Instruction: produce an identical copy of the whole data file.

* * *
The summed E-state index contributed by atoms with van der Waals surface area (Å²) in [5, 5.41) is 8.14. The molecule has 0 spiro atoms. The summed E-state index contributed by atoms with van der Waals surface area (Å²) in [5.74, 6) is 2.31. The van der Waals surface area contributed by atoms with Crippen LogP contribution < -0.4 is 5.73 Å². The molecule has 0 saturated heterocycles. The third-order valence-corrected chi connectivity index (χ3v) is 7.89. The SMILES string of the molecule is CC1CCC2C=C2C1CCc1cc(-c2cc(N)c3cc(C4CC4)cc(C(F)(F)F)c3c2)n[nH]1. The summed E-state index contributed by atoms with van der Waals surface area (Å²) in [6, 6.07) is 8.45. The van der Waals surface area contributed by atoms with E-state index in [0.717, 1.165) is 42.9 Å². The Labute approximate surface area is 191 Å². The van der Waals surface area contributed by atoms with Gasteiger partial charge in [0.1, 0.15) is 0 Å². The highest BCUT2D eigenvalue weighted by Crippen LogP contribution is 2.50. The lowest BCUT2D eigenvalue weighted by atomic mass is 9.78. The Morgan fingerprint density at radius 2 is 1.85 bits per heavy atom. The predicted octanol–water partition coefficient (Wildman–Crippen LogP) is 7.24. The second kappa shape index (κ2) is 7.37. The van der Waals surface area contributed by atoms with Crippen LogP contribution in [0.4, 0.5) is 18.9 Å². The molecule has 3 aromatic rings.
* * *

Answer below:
The summed E-state index contributed by atoms with van der Waals surface area (Å²) in [5, 5.41) is 8.14. The molecule has 0 spiro atoms. The summed E-state index contributed by atoms with van der Waals surface area (Å²) in [5.74, 6) is 2.31. The van der Waals surface area contributed by atoms with Crippen LogP contribution < -0.4 is 5.73 Å². The molecule has 0 saturated heterocycles. The third-order valence-corrected chi connectivity index (χ3v) is 7.89. The SMILES string of the molecule is CC1CCC2C=C2C1CCc1cc(-c2cc(N)c3cc(C4CC4)cc(C(F)(F)F)c3c2)n[nH]1. The summed E-state index contributed by atoms with van der Waals surface area (Å²) in [6, 6.07) is 8.45. The van der Waals surface area contributed by atoms with E-state index in [0.717, 1.165) is 42.9 Å². The Labute approximate surface area is 191 Å². The van der Waals surface area contributed by atoms with Gasteiger partial charge in [0.1, 0.15) is 0 Å². The highest BCUT2D eigenvalue weighted by Crippen LogP contribution is 2.50. The lowest BCUT2D eigenvalue weighted by atomic mass is 9.78. The Morgan fingerprint density at radius 2 is 1.85 bits per heavy atom. The predicted octanol–water partition coefficient (Wildman–Crippen LogP) is 7.24. The second kappa shape index (κ2) is 7.37. The van der Waals surface area contributed by atoms with Crippen LogP contribution in [0.4, 0.5) is 18.9 Å². The molecule has 3 aromatic rings.